Exactly 36 hours later, you will go in for egg retrieval. Don’t worry! You will be under anesthesia while they probe into your ovaries. Attached to the probe is a hollow needle that will suck the viable follicles out. Because of cramping and possible light bleeding, it’s best to take the next day off work.

Within a week after the surgery, you should be back to normal activities. Due to the ups and downs of hormones that have been going through your system the past month, there is a good chance of mood swings. For at least two weeks after you’ll have to abstain from unprotected sex again. There is still a good chance of being fertile and conceiving.

After this point, your side of it is done. But what happens to all those eggs?

5. The Hand-Off

After retrieving the eggs, the doctor hands them off to the lab where an embryologist puts them into a liquid that helps preserve them.

6. Freeze the egg.

The embryologist then puts the eggs into an incubator that recreates the living conditions inside your body. Then, it strips the follicle down until it’s just the egg. From there it’s dipped into a tank of liquid nitrogen in a process called vitrification, the process of freezing the eggs.

7. See You Later

Last, the frozen eggs will be stored in a liquid nitrogen tank along with thousands of other eggs until you’re ready to use them.

It seems like a relatively easy process, so the question comes up, why aren’t more people doing it? This is where the price tag comes in. After all, not everyone is a Kardashian with a large amount of disposable income. If you’re considering egg freezing, Nicole Ellis from the Washington Post does a series on YouTube. Ellis guides you through her decision to freeze or not to freeze.

FertilityIQ, founded by a couple that struggled with infertility and the egg freezing process, breaks down the cost of egg freezing along with other fertility questions, such as finding a doctor. The average cost of procedure is $11,000. This doesn’t include the medication leading up to the procedure. Medication averages between $3,000-$6,000. The cost that most don’t think of is storage, which can cost a minimum of $500 per year, bringing the average cost to between $15,000-$20,000. Sadly, this is the cost for just one cycle. Data shows that for better results and a higher likelihood that the eggs lead to a birth, you’ll have to endure at least two cycles.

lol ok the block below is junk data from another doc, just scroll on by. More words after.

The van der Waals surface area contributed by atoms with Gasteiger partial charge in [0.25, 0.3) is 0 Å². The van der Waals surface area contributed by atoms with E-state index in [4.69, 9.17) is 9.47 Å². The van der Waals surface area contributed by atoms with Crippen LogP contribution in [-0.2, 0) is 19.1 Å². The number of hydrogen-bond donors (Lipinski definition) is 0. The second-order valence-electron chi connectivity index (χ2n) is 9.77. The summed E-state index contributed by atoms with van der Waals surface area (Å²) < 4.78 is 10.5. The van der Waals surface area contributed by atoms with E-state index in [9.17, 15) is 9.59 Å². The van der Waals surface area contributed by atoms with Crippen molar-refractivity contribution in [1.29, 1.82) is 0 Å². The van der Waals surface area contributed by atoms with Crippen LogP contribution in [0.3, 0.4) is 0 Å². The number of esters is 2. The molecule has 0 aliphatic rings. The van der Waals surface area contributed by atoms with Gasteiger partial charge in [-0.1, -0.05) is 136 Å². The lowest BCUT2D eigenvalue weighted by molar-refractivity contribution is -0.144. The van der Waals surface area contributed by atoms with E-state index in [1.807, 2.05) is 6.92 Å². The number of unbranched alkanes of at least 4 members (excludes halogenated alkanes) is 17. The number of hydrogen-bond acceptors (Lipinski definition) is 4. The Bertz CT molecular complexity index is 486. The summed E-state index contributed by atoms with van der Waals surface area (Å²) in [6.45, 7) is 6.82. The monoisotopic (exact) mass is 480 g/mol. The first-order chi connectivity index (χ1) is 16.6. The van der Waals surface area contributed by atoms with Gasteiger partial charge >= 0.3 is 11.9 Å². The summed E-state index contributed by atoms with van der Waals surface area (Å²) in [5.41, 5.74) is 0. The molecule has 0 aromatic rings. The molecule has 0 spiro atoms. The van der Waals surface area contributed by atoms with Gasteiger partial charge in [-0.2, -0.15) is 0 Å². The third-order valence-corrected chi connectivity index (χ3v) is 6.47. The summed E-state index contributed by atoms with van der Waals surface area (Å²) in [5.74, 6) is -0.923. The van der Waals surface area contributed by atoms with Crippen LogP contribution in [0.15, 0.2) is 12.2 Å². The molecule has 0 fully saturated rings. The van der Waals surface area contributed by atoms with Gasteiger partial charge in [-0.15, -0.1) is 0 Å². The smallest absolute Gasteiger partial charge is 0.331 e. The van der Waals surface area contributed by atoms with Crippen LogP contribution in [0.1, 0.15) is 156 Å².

The American Society for Reproductive Medicine (ASRM) states that the optimal time to dive into egg freezing is in a woman’s early 20s to early 30s. With the skyrocketing price, this can leave most women debating whether to freeze their eggs or use the same amount of money for a down payment for a house. How is one to afford such a procedure then?

Sixteen states require insurance companies to supply coverage for infertility treatments. This doesn’t mean that they will cover the whole bill, and reading the fine print is necessary. Resolve.org lists information on which states are required to supply coverage, and how to navigate that journey with your agency. MyraWealth, a financial advising agency, lists other ways that one might be able to make this process more affordable. Some companies such as Apple and Facebook pay for egg freezing partially or in full.

Not all fertility clinics are created equal. Make sure to research and compare prices of different clinics. Some clinics offer bundle prices that lock you in for a set price and a predetermined amount of eggs. Instead of paying individually for three procedures to retrieve a possible twenty eggs, a bundle allows you the comfort of mind that it might take three to five procedures to retrieve those twenty eggs. Some clinics allow a discount if you donate some of the eggs they retrieve.

After the high costs and undergoing surgery, egg freezing still is not a guarantee. Much of the vitality of the eggs depend on the age of the potential mother; mid-20s are ideal for the freshest eggs, pun intended. If this is something you want then start saving now, consider a loan or talk to friends or family members.